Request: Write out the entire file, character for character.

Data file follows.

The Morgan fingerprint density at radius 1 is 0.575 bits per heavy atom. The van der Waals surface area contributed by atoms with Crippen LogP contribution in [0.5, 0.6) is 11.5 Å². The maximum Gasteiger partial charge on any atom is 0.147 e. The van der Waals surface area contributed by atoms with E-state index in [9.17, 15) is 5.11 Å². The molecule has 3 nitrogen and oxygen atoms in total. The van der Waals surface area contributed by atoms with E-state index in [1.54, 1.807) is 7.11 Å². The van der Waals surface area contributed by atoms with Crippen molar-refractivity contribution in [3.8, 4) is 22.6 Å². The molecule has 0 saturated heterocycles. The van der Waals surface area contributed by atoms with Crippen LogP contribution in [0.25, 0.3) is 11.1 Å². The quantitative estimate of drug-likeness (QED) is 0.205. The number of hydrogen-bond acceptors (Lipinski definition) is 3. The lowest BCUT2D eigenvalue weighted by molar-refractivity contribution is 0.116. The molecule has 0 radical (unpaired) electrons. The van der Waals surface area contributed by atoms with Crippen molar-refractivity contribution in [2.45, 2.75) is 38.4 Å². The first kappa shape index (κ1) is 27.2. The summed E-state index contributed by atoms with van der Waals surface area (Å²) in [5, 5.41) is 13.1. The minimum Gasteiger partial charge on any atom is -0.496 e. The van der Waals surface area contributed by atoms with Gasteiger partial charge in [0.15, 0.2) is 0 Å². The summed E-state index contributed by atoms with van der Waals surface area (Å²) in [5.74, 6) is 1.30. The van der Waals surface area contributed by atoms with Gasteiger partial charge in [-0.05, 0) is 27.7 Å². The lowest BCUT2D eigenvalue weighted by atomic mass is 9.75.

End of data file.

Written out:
The Morgan fingerprint density at radius 1 is 0.575 bits per heavy atom. The van der Waals surface area contributed by atoms with Crippen LogP contribution in [0.5, 0.6) is 11.5 Å². The maximum Gasteiger partial charge on any atom is 0.147 e. The van der Waals surface area contributed by atoms with E-state index in [9.17, 15) is 5.11 Å². The molecule has 3 nitrogen and oxygen atoms in total. The van der Waals surface area contributed by atoms with E-state index in [1.54, 1.807) is 7.11 Å². The van der Waals surface area contributed by atoms with Crippen molar-refractivity contribution in [3.8, 4) is 22.6 Å². The molecule has 0 saturated heterocycles. The van der Waals surface area contributed by atoms with Crippen LogP contribution in [0.25, 0.3) is 11.1 Å². The quantitative estimate of drug-likeness (QED) is 0.205. The number of hydrogen-bond acceptors (Lipinski definition) is 3. The lowest BCUT2D eigenvalue weighted by molar-refractivity contribution is 0.116. The molecule has 0 radical (unpaired) electrons. The van der Waals surface area contributed by atoms with Crippen molar-refractivity contribution in [2.45, 2.75) is 38.4 Å². The first kappa shape index (κ1) is 27.2. The summed E-state index contributed by atoms with van der Waals surface area (Å²) in [5, 5.41) is 13.1. The minimum Gasteiger partial charge on any atom is -0.496 e. The van der Waals surface area contributed by atoms with Gasteiger partial charge in [0.15, 0.2) is 0 Å². The summed E-state index contributed by atoms with van der Waals surface area (Å²) in [5.74, 6) is 1.30. The van der Waals surface area contributed by atoms with Gasteiger partial charge in [-0.05, 0) is 27.7 Å². The lowest BCUT2D eigenvalue weighted by atomic mass is 9.75.